Infiniti has revealed the world’s first, production-ready variable compression ratio engine, which will make its public debut at the 2016 Paris Motor Show. The new VC-T (Variable Compression-Turbocharged) unit is a 2.0 litre four-cylinder petrol engine, which is expected to go on sale in 2018, making Infiniti the first carmaker in the world to sell an engine with the technology.

Infiniti’s VC-T technology allows the engine to raise or lower the height the pistons reach, allowing for the engine’s displacement of the engine to change, and the compression ratio to vary seamlessly between 8:1 (for high performance) and 14:1 (for high efficiency).

This is accomplished through a mechanical actuator arm that is connected to the piston’s conrods through a slot in the side of the engine block, which controlled via the engine’s control logic that determines the optimum ratio to be applied depending on the driving demands.

The actuator arm is operated by an electric motor fitted on the outside of the engine block, and pushes a lever-type link that joins the conrods, which themselves are made in two halves. This effectively changes the length of the conrods, where a higher compression ratio is achieved with a longer length, and vice versa.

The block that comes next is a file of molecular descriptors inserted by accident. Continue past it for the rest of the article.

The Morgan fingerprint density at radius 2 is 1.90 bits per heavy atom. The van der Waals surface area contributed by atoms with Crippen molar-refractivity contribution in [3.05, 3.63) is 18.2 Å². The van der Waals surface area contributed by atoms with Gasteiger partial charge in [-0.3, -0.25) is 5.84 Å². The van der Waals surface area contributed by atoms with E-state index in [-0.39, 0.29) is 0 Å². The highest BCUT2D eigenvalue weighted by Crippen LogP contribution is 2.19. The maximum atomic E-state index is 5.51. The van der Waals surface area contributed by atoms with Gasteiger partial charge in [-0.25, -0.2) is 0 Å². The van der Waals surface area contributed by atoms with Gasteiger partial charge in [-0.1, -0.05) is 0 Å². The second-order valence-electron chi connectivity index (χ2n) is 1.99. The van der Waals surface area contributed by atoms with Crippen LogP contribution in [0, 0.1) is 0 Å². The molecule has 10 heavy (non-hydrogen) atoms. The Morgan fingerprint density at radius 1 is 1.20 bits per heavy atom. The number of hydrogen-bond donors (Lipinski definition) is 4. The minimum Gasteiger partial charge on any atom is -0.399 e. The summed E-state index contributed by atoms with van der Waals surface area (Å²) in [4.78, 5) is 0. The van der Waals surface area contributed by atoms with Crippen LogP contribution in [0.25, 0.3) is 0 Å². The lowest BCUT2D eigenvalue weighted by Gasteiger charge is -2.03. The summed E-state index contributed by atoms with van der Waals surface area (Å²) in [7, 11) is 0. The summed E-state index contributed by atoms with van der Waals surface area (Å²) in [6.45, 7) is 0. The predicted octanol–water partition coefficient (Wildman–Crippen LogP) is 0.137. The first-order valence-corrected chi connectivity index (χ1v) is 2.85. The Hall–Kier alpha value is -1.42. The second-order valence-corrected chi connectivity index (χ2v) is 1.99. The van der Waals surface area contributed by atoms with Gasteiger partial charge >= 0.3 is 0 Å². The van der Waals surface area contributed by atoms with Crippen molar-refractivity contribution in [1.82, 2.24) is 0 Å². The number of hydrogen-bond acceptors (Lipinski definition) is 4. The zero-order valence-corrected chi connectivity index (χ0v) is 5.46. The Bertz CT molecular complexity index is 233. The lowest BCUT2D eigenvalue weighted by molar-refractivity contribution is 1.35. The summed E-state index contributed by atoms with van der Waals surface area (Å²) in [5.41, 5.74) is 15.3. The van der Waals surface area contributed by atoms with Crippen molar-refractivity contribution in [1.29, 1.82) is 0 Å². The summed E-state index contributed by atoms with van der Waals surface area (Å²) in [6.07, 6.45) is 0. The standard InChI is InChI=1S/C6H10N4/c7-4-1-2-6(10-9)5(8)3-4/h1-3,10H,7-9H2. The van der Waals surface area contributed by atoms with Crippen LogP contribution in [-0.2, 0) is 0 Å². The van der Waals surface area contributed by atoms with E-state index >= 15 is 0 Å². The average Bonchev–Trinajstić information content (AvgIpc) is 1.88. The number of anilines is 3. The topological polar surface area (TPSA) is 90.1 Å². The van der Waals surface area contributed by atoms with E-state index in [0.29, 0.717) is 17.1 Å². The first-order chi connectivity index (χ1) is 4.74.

Infiniti VC-T tech diagram

Furthermore, the engine has two parallel fuel injection systems, one direct and one into the intake manifold, and can switch between the standard combustion and fuel-saving Atkinson combustion cycles. The engine has been in development for more than 20 years, since 1998, and can benefit from hybridisation for an estimated further 10% improvement in fuel economy.

The all-new engine serves as a replacement for Infiniti’s 3.5 litre V6, and is expected to be used on the new QX50, followed by the Q30 and QX30 in the future.

In terms of power, the VC-T unit develops around 270 hp and 390 Nm of torque, and is claimed to be 27% more economical than an equivalent petrol engine without variable compression ratio technology. The Autocar report also says that the engine’s NVH levels are similar to a petrol V6, and is cheaper to build than a Euro 6-compatible diesel engine.